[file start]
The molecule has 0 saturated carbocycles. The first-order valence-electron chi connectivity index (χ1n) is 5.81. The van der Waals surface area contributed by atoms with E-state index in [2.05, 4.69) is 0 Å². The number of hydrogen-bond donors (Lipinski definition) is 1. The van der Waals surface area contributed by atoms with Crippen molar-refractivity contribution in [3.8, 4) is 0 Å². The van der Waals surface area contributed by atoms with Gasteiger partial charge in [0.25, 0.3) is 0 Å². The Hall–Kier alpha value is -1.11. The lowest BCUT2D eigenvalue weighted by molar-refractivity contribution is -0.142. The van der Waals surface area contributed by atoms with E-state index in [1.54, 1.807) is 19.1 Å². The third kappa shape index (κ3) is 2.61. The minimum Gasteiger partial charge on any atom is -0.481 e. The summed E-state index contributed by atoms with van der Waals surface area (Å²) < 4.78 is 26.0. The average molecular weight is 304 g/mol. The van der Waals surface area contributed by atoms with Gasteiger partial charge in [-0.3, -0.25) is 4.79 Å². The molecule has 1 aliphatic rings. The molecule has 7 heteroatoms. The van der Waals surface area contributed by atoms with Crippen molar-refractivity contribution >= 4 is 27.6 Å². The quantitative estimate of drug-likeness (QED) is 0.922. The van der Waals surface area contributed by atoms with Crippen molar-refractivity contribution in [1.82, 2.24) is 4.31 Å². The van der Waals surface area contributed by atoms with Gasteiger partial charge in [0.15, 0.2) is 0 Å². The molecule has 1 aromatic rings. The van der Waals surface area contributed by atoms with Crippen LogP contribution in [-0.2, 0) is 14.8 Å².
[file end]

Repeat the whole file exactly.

The molecule has 0 saturated carbocycles. The first-order valence-electron chi connectivity index (χ1n) is 5.81. The van der Waals surface area contributed by atoms with E-state index in [2.05, 4.69) is 0 Å². The number of hydrogen-bond donors (Lipinski definition) is 1. The van der Waals surface area contributed by atoms with Crippen molar-refractivity contribution in [3.8, 4) is 0 Å². The van der Waals surface area contributed by atoms with Gasteiger partial charge in [0.25, 0.3) is 0 Å². The Hall–Kier alpha value is -1.11. The lowest BCUT2D eigenvalue weighted by molar-refractivity contribution is -0.142. The van der Waals surface area contributed by atoms with E-state index in [1.54, 1.807) is 19.1 Å². The third kappa shape index (κ3) is 2.61. The minimum Gasteiger partial charge on any atom is -0.481 e. The summed E-state index contributed by atoms with van der Waals surface area (Å²) < 4.78 is 26.0. The average molecular weight is 304 g/mol. The van der Waals surface area contributed by atoms with Gasteiger partial charge in [-0.3, -0.25) is 4.79 Å². The molecule has 1 aliphatic rings. The molecule has 7 heteroatoms. The van der Waals surface area contributed by atoms with Crippen molar-refractivity contribution >= 4 is 27.6 Å². The quantitative estimate of drug-likeness (QED) is 0.922. The van der Waals surface area contributed by atoms with Crippen molar-refractivity contribution in [1.82, 2.24) is 4.31 Å². The van der Waals surface area contributed by atoms with Gasteiger partial charge in [0.15, 0.2) is 0 Å². The molecule has 1 aromatic rings. The van der Waals surface area contributed by atoms with Crippen LogP contribution in [-0.2, 0) is 14.8 Å².